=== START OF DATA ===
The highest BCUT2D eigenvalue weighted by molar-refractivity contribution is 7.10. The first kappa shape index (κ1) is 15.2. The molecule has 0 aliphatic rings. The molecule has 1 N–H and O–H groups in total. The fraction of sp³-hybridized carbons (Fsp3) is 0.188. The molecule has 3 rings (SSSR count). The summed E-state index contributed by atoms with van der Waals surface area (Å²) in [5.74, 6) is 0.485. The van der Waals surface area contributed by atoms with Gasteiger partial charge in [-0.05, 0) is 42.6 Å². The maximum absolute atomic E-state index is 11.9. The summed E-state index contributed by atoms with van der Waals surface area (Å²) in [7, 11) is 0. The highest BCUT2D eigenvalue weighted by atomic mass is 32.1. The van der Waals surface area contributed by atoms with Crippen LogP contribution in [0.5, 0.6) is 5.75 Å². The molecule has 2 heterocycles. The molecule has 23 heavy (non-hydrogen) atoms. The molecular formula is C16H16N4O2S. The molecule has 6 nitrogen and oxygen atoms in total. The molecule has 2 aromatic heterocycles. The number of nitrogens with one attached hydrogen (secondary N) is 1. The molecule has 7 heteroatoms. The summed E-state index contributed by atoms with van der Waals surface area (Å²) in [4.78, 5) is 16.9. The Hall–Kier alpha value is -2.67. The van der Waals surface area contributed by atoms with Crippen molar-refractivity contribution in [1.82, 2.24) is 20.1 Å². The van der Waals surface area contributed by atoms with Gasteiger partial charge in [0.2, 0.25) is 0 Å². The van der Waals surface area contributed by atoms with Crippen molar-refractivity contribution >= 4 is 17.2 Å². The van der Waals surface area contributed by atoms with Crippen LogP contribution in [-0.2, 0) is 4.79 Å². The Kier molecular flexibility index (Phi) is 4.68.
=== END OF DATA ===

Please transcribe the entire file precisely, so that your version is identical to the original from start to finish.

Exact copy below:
The highest BCUT2D eigenvalue weighted by molar-refractivity contribution is 7.10. The first kappa shape index (κ1) is 15.2. The molecule has 0 aliphatic rings. The molecule has 1 N–H and O–H groups in total. The fraction of sp³-hybridized carbons (Fsp3) is 0.188. The molecule has 3 rings (SSSR count). The summed E-state index contributed by atoms with van der Waals surface area (Å²) in [5.74, 6) is 0.485. The van der Waals surface area contributed by atoms with Gasteiger partial charge in [-0.05, 0) is 42.6 Å². The maximum absolute atomic E-state index is 11.9. The summed E-state index contributed by atoms with van der Waals surface area (Å²) in [7, 11) is 0. The highest BCUT2D eigenvalue weighted by atomic mass is 32.1. The van der Waals surface area contributed by atoms with Crippen LogP contribution in [0.5, 0.6) is 5.75 Å². The molecule has 2 heterocycles. The molecule has 23 heavy (non-hydrogen) atoms. The molecular formula is C16H16N4O2S. The molecule has 6 nitrogen and oxygen atoms in total. The molecule has 2 aromatic heterocycles. The number of nitrogens with one attached hydrogen (secondary N) is 1. The molecule has 7 heteroatoms. The summed E-state index contributed by atoms with van der Waals surface area (Å²) in [4.78, 5) is 16.9. The Hall–Kier alpha value is -2.67. The van der Waals surface area contributed by atoms with Crippen molar-refractivity contribution in [1.82, 2.24) is 20.1 Å². The van der Waals surface area contributed by atoms with Gasteiger partial charge in [0.2, 0.25) is 0 Å². The van der Waals surface area contributed by atoms with Crippen molar-refractivity contribution >= 4 is 17.2 Å². The van der Waals surface area contributed by atoms with Crippen LogP contribution in [-0.2, 0) is 4.79 Å². The Kier molecular flexibility index (Phi) is 4.68.